There is no doubt that the nation was under divine discipline. I contend, however, that rather than the emphasis being solely on the condition of the dry bones, God’s question to the prophet is His unique way of assessing Ezekiel’s prophetic perspective. Heretofore, Ezekiel had been preaching for at least twenty years to the exiles. He, in a real sense, had become a part of the exilic community. As a watchman, he would warn them of impending danger (Ezek 3:17–21). But he was more than a voice of doom and gloom; he was a priest-turned-prophet who had not relinquished his priestly training. Robert Smith, Jr., in his work Doctrine That Dances, posits the double trajectory of preaching: the prophetic trajectory and the priestly trajectory. Smith explains, “The ministry of the priest is preferred to that of the prophet because the prophet afflicts the comfortable and the priest comforts the afflicted.” (Robert Smith and James Earl Massey, Doctrine that Dances: Bringing Doctrinal Preaching and Teaching to Life (Nashville: B & H Academic, 2008), 77.) Ezekiel’s vocabulary was saturated with words commonly used by priests and he emphasized holiness, morality, and God’s glory. Walther Eichrodt, Ezekiel; a Commentary, The Old Testament Library (Philadelphia: Westminster Press, 1970), 28–30. His primary goal was to preach life to a people who had ostensibly abandoned the Life-giver.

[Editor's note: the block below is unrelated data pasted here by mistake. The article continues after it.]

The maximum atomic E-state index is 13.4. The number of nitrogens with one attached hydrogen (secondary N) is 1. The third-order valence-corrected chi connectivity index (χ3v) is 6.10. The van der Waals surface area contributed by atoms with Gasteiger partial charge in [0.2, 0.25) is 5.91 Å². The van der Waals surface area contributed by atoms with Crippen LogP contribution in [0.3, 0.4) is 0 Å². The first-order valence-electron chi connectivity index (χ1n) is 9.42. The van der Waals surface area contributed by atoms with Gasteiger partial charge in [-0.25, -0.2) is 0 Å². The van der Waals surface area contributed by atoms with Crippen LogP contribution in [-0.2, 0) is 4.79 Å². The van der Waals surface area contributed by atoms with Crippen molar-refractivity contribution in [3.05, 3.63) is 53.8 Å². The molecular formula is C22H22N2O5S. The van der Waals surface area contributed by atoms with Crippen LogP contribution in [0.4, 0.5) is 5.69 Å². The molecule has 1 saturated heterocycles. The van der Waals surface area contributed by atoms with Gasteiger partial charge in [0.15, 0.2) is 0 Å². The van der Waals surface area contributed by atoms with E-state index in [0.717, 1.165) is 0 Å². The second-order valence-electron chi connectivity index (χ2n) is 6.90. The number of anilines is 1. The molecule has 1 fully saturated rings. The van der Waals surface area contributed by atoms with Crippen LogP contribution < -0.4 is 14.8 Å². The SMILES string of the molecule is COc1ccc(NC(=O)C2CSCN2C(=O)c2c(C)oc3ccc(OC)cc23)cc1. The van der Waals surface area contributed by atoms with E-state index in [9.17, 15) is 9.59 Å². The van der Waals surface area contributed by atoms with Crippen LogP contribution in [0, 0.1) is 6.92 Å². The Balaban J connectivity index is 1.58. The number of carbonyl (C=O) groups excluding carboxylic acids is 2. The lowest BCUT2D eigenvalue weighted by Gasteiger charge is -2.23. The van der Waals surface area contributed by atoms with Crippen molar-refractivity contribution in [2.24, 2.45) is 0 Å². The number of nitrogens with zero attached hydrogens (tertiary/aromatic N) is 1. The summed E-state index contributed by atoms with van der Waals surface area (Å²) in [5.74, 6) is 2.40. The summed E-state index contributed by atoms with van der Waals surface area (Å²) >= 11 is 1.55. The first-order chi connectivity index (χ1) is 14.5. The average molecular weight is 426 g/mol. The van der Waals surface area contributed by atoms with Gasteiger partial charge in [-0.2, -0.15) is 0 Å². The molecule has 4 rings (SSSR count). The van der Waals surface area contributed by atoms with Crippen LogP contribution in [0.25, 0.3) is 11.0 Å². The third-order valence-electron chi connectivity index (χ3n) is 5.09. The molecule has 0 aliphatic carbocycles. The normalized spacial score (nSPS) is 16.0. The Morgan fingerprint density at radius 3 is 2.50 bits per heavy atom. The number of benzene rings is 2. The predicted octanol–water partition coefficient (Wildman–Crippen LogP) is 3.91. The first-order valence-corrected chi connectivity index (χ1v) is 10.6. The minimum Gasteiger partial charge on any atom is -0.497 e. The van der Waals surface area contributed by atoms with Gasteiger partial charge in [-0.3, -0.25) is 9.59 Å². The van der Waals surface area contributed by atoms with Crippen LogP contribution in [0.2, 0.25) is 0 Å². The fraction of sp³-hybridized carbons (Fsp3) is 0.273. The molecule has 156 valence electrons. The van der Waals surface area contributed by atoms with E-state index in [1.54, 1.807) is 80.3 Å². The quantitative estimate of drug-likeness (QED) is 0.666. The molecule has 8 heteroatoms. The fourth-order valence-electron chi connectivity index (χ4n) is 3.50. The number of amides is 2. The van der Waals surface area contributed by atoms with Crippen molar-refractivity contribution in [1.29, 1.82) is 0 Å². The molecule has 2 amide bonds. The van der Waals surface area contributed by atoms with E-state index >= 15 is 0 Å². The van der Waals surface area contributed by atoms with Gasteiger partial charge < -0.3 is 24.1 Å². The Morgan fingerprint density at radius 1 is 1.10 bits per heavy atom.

As a pastor of a historic church that had been experiencing declining membership, I have gleaned a few things from Ezekiel’s ministry.
1. The power of perspective
If Ezekiel did not believe the bones could live, then he would have done well to turn in his resignation letter. No matter how dry the bones are, the pastor must know that the bones are still God’s possession. As such, only God has the prerogative to give the prognosis on them. No matter how long they have been in the valley, they still belong to God. Without this understanding, your preaching will be laced with uncertainty and cynicism. Often, pastors seek to revitalize churches without having a healthy outlook for the very people to whom they have been called to serve. Pastors are frequently so busy listening to who did what to whom and other deleterious information that they can easily forget that God knows His church and what it takes to experience revival. Many people, both members of the church and outsiders, offered me intel on certain members, previous pastors, hidden history, etc. Such information can be harmful and, if left unguarded, can negatively affect your pastoral perspective.